So in the foreseeable future, if you want to invest in AAA-rated bonds with little or no political risk, then you will continue to buy the USD.
That's right it is a supply/demand thing with the interest rates and the US$. The US has benefited to relatively low interest rates because countries/people want them and the perceived security aspect.

The euro - it will stay around. European countries realize they just can not go it alone in today's world. The EU might not expand as much as it planned and it might get rid of the smaller countries that are a drag on it. The individual countries of Europe would not have been able to act as fast or with the amount of funds they did if it was not united.

Asia - countries will align themselves with a powerful country that will help them the most. In Asia; it is China and India.

Time line - this financial crisis is the first crack in the $ wall. I'd guess no later than 10 years this trilateralism alignment, while not fully formed, will be evident to most if not all.

Maybe one of the shockers coming out of the next or a future OPEC meeting will be a move away from valuing oil in US$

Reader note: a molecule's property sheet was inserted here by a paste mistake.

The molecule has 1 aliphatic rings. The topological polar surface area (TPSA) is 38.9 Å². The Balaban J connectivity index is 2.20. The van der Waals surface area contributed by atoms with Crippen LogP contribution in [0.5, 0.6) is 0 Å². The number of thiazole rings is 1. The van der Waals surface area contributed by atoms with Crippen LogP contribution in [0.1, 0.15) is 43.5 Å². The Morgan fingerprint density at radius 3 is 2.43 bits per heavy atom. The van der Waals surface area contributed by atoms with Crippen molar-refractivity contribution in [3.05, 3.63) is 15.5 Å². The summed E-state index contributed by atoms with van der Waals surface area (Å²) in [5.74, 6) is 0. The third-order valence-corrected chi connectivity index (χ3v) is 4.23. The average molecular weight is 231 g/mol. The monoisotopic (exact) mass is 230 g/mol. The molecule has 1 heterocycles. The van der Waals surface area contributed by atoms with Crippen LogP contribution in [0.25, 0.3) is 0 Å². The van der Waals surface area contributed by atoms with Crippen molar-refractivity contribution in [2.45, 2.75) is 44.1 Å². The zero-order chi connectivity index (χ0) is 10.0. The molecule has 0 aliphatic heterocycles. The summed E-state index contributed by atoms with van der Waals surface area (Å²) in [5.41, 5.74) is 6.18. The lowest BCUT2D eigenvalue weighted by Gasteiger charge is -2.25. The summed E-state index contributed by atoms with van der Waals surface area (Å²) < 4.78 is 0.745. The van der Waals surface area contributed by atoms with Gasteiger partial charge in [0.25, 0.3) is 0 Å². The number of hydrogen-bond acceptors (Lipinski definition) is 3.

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Old 10-19-2008, 03:40 PM   #4
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The euro - it will stay around. European countries realize they just can not go it alone in today's world. The EU might not expand as much as it planned and it might get rid of the smaller countries that are a drag on it. The individual countries of Europe would not have been able to act as fast or with the amount of funds they did if it was not united.
While you are right when you say that "European countries realize they just can not go it alone in today's world", they don't need to share a common currency to make it, what they need is a strong European Union.